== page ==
in 2001, Townsend assisted the Coast Guard in updating intelligence legislation to switch the branch's priority from drug smuggling to the vulnerability of U.S. ports.
Despite concerns about Townsend's past as a Democratic appointee, Secretary of State Condoleezza Rice
hired her for the National Security Council
in Spring 2003 at the urging of counterterrorism chief John A. Gordon
and Homeland Security Advisor Richard A. Clarke
In December 2003, she coordinated government terrorism responses that led to the grounding of flights from Europe during the holiday season.
She was appointed Assistant to the President for Homeland Security and Counterterrorism on May 28, 2004.
During her tenure, she oversaw an intelligence reorganization and conducted the first post-9/11
review of the White House's anti-terrorism campaign.
Townsend served as the public face of the Bush administration while it was under criticism for allegedly overreacting to dated intelligence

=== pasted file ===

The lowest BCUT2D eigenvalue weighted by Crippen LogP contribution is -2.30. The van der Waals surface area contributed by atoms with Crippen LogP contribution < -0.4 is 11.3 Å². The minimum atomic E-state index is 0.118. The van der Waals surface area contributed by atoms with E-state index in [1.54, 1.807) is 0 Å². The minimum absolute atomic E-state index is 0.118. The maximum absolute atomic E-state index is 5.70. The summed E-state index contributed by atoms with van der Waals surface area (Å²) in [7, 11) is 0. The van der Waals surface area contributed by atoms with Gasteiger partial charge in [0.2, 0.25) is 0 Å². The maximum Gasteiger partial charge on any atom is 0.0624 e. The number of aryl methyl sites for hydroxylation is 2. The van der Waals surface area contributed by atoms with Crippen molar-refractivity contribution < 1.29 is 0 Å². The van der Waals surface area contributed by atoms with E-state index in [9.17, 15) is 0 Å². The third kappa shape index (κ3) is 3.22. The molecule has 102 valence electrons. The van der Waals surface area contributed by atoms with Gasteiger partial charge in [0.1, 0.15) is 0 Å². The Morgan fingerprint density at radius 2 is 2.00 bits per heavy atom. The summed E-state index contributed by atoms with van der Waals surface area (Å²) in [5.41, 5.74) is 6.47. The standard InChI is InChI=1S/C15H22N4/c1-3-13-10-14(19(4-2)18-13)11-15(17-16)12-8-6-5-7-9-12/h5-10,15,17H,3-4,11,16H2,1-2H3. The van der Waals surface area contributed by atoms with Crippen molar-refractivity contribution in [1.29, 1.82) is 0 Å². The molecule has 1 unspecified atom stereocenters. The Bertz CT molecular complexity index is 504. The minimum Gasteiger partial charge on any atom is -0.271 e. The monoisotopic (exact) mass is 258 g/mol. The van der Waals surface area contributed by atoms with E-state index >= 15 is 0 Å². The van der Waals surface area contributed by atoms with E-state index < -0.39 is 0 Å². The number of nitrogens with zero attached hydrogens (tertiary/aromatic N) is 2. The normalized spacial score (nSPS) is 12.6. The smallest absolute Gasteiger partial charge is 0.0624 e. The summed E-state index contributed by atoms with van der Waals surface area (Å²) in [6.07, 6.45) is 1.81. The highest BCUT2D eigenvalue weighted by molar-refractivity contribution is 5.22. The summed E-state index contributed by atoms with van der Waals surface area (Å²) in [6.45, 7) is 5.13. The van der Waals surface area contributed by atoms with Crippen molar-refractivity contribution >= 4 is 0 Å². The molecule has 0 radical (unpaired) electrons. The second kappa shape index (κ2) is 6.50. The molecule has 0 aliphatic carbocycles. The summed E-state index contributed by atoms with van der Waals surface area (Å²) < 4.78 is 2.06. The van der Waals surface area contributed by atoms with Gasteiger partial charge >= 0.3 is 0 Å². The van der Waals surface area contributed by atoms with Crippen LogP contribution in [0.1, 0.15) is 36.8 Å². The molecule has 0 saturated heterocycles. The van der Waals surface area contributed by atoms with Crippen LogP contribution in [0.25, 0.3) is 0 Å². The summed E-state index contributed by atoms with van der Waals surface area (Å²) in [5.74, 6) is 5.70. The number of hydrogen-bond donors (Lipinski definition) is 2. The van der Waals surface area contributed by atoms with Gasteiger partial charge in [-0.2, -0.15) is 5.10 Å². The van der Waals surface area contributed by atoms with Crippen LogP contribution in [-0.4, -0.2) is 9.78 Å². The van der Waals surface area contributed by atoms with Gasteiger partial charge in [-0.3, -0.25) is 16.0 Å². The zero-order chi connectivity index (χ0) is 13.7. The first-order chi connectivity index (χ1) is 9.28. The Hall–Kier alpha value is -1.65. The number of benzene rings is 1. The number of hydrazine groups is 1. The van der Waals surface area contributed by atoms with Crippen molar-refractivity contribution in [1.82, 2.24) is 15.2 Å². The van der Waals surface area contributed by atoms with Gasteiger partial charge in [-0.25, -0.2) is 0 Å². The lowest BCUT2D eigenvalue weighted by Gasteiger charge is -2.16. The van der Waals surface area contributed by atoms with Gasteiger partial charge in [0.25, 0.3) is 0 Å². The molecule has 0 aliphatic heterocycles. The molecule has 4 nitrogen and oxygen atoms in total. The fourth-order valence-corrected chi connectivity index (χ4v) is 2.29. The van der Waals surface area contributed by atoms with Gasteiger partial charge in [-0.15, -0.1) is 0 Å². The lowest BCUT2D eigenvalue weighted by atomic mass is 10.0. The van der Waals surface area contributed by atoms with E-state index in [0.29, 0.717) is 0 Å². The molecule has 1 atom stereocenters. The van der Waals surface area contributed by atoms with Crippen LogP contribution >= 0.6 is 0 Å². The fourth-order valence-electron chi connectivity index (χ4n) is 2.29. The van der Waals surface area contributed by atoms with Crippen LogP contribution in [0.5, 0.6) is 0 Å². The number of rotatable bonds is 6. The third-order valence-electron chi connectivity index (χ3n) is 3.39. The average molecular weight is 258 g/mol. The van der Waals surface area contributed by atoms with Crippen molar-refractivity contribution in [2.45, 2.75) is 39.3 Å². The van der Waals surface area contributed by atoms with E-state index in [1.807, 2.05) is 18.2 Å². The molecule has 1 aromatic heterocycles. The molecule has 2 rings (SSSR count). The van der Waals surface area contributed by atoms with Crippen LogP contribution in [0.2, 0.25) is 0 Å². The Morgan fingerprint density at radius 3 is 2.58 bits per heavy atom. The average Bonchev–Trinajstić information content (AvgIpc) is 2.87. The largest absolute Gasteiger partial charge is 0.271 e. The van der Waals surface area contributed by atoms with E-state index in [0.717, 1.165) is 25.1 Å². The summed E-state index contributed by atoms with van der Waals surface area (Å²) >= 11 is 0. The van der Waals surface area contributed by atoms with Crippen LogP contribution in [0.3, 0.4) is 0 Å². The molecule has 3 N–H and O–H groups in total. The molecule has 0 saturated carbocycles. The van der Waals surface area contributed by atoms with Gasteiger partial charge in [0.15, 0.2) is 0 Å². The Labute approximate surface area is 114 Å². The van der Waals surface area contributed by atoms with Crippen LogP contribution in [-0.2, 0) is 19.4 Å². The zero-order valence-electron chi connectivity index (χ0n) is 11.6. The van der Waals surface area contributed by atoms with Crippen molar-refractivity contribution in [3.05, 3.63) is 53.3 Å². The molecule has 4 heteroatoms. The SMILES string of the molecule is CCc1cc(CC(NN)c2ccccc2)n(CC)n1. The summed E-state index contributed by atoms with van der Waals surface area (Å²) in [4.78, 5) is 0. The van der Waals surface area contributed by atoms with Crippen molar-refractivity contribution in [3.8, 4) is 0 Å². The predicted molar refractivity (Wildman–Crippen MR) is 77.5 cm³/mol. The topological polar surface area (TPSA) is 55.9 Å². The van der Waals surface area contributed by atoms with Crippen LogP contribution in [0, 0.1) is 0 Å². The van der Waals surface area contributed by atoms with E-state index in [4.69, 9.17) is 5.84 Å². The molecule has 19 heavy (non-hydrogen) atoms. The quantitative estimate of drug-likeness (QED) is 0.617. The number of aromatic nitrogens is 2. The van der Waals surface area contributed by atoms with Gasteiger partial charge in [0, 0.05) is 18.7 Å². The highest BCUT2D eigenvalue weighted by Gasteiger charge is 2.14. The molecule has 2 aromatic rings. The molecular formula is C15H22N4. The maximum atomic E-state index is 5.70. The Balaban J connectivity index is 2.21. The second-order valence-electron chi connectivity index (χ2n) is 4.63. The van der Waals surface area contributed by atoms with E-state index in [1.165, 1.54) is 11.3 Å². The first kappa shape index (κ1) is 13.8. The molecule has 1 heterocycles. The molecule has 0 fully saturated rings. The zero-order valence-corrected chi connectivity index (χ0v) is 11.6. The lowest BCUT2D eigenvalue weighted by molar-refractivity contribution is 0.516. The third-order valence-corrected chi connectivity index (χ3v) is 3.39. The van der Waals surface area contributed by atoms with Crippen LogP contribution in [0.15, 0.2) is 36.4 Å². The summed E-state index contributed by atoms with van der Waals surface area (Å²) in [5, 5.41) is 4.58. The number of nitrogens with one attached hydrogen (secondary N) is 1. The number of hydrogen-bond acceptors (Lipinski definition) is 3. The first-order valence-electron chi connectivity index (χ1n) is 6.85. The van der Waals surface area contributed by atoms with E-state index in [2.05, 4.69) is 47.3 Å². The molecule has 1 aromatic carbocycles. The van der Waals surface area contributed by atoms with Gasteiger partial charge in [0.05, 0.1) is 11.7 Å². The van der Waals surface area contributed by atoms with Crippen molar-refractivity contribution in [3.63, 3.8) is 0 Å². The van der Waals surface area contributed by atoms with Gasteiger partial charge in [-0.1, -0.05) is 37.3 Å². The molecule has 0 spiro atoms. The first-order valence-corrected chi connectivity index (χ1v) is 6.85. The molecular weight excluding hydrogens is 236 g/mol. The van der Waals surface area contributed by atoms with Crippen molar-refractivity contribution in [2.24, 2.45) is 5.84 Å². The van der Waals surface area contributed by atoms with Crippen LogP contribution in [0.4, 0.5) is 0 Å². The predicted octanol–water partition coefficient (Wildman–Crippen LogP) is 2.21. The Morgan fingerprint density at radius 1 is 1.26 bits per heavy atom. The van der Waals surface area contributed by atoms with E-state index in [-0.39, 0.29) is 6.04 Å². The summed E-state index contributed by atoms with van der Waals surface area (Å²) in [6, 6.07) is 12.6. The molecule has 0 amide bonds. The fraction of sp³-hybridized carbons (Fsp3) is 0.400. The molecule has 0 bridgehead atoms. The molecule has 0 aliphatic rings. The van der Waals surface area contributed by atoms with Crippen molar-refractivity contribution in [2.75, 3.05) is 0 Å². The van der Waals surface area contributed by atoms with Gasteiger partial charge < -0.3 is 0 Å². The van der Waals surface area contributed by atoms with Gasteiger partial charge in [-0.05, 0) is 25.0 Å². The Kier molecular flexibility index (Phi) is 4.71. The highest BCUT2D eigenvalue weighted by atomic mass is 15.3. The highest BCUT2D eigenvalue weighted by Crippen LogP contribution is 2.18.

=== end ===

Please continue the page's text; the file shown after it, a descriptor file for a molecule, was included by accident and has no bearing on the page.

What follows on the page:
in its decision to raise terrorist threat levels
during an election season.
She also inspected Iraq's Abu Ghraib prison
as an envoy of President Bush. Townsend was tapped to implement broad changes in the intelligence community recommended by a presidential commission headed by former Senator Chuck Robb
and U.S. District Judge Laurence Silberman
Frances Fragos married lawyer John Michael Townsend on October 8, 1994 in an Episcopal
ceremony at Manhattan's Church of the Incarnation
As of 2006, they have two children, both sons. 
With a self-professed "triple type-A
Townsend has been described as having a characteristic bluntness and a "sometimes salty, streetwise style"
that once led her coworkers to nickname her "The Hurricane".
- ^ Will Thomas (May 12, 2008). "Frances Townsend Joins CNN: Latest White House Official To Spin With The Media". The Huffington Post. Retrieved October 13, 2015.
- ^ "Government Veterans to Take Fight to Extremists on Online Battleground". TIME. September 22, 2014.
- ^ a b c "WEDDINGS; Frances Fragos and John Townsend". The New York Times. October 9, 1994.
- ^ Who's who Among American Law Students. University Pub. Bureau. 1984. p. 100.
- ^ a b c d e Knowlton, Brian (November 19, 2007). "Bush's terrorism adviser, Frances Townsend, resigns". The New York Times.
- ^ a b Knufken, Kelly (2006). "Townsend: The Tough Cookie" (PDF). USD Magazine. San Diego, CA: University of San Diego (Summer)): 25.
- ^ a b Waller, Douglas (September 3, 2006). "The Terror Consigliere". Time. Archived from the original on June 13, 2012.